Churwalden Abbey is a former Premonstratensian abbey, abandoned after the Protestant Reformation and was formally dissolved in 1803/07.
The abbey was founded under a provost around 1150 or 1164 by the Freiherr von Vaz. The abbey church of Saint Mary already stood on the site and was first mentioned in 1149 as S. Maria in silva Augeria. The vogt over the abbey lived in the nearby Strassberg Castle. Soon after its founding, in addition to the Permonstratensian canons regular, Augustinian nuns were living at the monastery. In 1208 an uprising of the lay brothers drove the provost and his supporters out of Churwalden. They eventually settled in Rüti Abbey in Rüti in the canton of Zürich. The monastery stood along one of the main trade roads over the alpine passes of Graubünden and became a resting place and hospital for travelers. By 1210 the hospital had its own chapel.
During the mid-13th century the Church of St. Michael was built about 250 m north of the abbey church. A fire around 1400 destroyed much of the monastery complex and over the following years it was gradually rebuilt. In 1446 it was raised from a monastery to an abbey. At some point during the 14th or 15th centuries the provost or abbot began building a comfortable tower house about 100 m south of the abbey church. The tower is four stories and an attic tall and was renovated multiple times over the following centuries. In 1472 it was partially gutted in a fire and the upper two stories were rebuilt in the early 16th century. The 1472 fire also destroyed the Church of St. Michael, which was rebuilt in the Gothic style and consecrated in 1502.
In the early 16th century the Protestant Reformation spread into the region and in 1527 was adopted partially adopted in Churwalden. A Protestant vogt was appointed over the abbey, abbey lands were confiscated and the monastery was forbidden to accept novices. In 1533 there was only one monk and the abbot still at Churwalden. In 1599, the previous abbot was not replaced and the remaining abbey lands were administered from Roggenburg. In 1616 the court in Churwalden declared that the church would have to be used for both catholic and Protestant services. In 1803 Roggenburg Abbey was closed and the remaining Churwalden lands were transferred to the seminary at St. Luzi. With this transfer, the abbey was formally dissolved. After 1599 the abbey buildings slowly fell into ruin and were eventually demolished, leaving only the abbot's tower and the Church of St. Maria and Michael.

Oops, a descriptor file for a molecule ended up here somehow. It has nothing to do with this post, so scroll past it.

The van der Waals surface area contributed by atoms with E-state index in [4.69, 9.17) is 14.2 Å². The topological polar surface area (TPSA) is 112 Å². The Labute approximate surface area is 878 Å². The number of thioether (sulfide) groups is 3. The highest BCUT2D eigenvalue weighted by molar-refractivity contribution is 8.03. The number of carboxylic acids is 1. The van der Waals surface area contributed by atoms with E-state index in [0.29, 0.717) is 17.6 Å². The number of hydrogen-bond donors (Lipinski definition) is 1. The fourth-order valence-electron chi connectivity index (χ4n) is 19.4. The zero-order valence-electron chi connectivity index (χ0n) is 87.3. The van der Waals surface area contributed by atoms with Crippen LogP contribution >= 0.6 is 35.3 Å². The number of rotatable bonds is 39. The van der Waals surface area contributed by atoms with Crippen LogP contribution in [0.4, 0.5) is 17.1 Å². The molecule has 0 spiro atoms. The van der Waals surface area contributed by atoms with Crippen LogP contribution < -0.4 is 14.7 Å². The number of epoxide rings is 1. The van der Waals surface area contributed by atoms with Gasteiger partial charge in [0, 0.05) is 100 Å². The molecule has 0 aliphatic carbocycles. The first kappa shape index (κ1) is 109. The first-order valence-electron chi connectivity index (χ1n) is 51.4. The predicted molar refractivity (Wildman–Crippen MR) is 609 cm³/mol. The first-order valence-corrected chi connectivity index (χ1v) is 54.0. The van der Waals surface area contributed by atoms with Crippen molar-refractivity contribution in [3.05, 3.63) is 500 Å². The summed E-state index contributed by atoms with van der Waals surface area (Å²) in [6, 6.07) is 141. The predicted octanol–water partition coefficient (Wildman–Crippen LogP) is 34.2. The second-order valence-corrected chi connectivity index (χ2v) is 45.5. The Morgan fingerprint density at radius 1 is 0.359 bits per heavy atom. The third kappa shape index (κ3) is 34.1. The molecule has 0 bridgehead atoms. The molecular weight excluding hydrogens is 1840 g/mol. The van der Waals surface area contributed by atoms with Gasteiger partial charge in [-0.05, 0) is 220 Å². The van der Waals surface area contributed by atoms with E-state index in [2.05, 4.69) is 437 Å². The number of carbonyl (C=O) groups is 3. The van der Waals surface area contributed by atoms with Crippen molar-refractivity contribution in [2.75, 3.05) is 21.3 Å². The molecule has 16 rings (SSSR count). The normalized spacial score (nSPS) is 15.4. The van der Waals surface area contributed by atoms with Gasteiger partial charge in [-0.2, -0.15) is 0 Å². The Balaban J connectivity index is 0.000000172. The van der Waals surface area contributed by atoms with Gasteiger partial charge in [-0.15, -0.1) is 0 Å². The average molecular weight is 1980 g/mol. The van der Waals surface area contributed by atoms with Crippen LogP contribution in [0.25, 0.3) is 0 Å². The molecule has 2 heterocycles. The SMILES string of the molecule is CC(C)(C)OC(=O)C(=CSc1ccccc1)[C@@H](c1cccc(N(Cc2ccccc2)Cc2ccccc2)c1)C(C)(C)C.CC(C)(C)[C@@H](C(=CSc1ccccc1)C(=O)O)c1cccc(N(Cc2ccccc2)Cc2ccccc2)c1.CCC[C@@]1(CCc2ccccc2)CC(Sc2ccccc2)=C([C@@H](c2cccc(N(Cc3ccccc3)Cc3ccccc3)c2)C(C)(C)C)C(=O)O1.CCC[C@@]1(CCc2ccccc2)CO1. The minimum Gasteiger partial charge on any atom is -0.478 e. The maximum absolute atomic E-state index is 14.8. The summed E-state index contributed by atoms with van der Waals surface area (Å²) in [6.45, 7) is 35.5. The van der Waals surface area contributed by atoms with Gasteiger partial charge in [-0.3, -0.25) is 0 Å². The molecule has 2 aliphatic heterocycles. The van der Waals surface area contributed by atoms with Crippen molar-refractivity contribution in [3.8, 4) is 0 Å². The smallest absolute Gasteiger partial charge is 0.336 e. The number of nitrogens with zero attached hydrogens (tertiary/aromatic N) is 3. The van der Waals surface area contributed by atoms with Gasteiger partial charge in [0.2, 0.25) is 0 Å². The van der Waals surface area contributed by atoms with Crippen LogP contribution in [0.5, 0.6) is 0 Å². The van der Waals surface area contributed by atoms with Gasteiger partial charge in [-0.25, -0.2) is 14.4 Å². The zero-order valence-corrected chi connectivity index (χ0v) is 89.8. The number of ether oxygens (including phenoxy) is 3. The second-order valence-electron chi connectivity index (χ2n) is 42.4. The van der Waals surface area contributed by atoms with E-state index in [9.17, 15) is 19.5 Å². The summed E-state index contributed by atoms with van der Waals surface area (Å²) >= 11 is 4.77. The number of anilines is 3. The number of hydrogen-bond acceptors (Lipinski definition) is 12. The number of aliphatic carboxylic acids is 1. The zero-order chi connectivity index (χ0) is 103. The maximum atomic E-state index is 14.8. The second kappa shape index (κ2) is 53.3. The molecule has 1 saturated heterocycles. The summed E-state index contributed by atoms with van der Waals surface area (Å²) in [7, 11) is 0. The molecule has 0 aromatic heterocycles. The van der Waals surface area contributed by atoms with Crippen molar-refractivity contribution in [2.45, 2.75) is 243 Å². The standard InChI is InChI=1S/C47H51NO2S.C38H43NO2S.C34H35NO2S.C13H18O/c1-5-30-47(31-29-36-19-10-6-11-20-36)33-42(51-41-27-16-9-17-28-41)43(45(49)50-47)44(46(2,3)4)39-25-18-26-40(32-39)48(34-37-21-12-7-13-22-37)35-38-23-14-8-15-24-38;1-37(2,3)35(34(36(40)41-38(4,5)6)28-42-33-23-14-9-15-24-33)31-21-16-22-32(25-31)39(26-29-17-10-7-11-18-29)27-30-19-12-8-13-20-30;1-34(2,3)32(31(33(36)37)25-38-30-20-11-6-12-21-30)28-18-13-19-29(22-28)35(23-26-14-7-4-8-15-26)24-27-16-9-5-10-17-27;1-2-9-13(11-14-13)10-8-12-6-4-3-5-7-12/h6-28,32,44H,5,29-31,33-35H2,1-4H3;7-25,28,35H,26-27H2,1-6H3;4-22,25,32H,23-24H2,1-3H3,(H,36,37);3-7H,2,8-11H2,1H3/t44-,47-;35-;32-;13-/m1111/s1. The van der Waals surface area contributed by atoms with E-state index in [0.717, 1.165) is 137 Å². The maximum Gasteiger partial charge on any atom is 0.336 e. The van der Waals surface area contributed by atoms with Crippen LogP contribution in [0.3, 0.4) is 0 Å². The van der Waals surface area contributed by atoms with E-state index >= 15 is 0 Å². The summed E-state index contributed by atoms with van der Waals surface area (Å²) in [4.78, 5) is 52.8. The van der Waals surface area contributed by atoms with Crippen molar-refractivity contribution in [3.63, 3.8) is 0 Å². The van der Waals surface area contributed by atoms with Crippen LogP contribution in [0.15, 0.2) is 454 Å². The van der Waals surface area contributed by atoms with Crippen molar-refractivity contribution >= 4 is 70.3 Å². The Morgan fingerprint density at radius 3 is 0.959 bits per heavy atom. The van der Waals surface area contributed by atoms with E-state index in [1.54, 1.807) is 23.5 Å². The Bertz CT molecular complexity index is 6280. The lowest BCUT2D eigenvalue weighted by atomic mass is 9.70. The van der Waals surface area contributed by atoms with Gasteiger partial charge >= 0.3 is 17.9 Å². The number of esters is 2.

The abbot's tower was built around the mid-15th century and rebuilt in the 16th century. The interior was renovated in 1870. Inside traces of late-Gothic murals are still visible, along with Renaissance wooden panels in the abbot's sitting room.
The original church on the site was the Romanesque Church of St. Michael, which was destroyed in a fire in 1472. It was rebuilt from 1477 until 1502 in the Gothic style. The current church is a three-apse building with a choirthat spans the entire width. The bell tower is located on the north side of the building. The unplastered tower was built between 1250 and 1340 and renovated in 1511. The west portal has a half-round arch that was once decorated with a coat of arms.References:
The Externsteine (Extern stones) is a distinctive sandstone rock formation located in the Teutoburg Forest, near the town of Horn-Bad Meinberg. The formation is a tor consisting of several tall, narrow columns of rock which rise abruptly from the surrounding wooded hills. Archaeological excavations have yielded some Upper Paleolithic stone tools dating to about 10,700 BC from 9,600 BC.
In a popular tradition going back to an idea proposed to Hermann Hamelmann in 1564, the Externsteine are identified as a sacred site of the pagan Saxons, and the location of the Irminsul (sacral pillar-like object in German paganism) idol reportedly destroyed by Charlemagne; there is however no archaeological evidence that would confirm the site's use during the relevant period.
The stones were used as the site of a hermitage in the Middle Ages, and by at least the high medieval period were the site of a Christian chapel. The Externsteine relief is a medieval depiction of the Descent from the Cross. It remains controversial whether the site was already used for Christian worship in the 8th to early 10th centuries.
The Externsteine gained prominence when Völkisch and nationalistic scholars took an interest in the late 19th and early 20th centuries. This interest peaked under the Nazi regime, when the Externsteine became a focus of nazi propaganda. Today, they remain a popular tourist destination and also continue to attract Neo-Pagans and Neo-Nazis.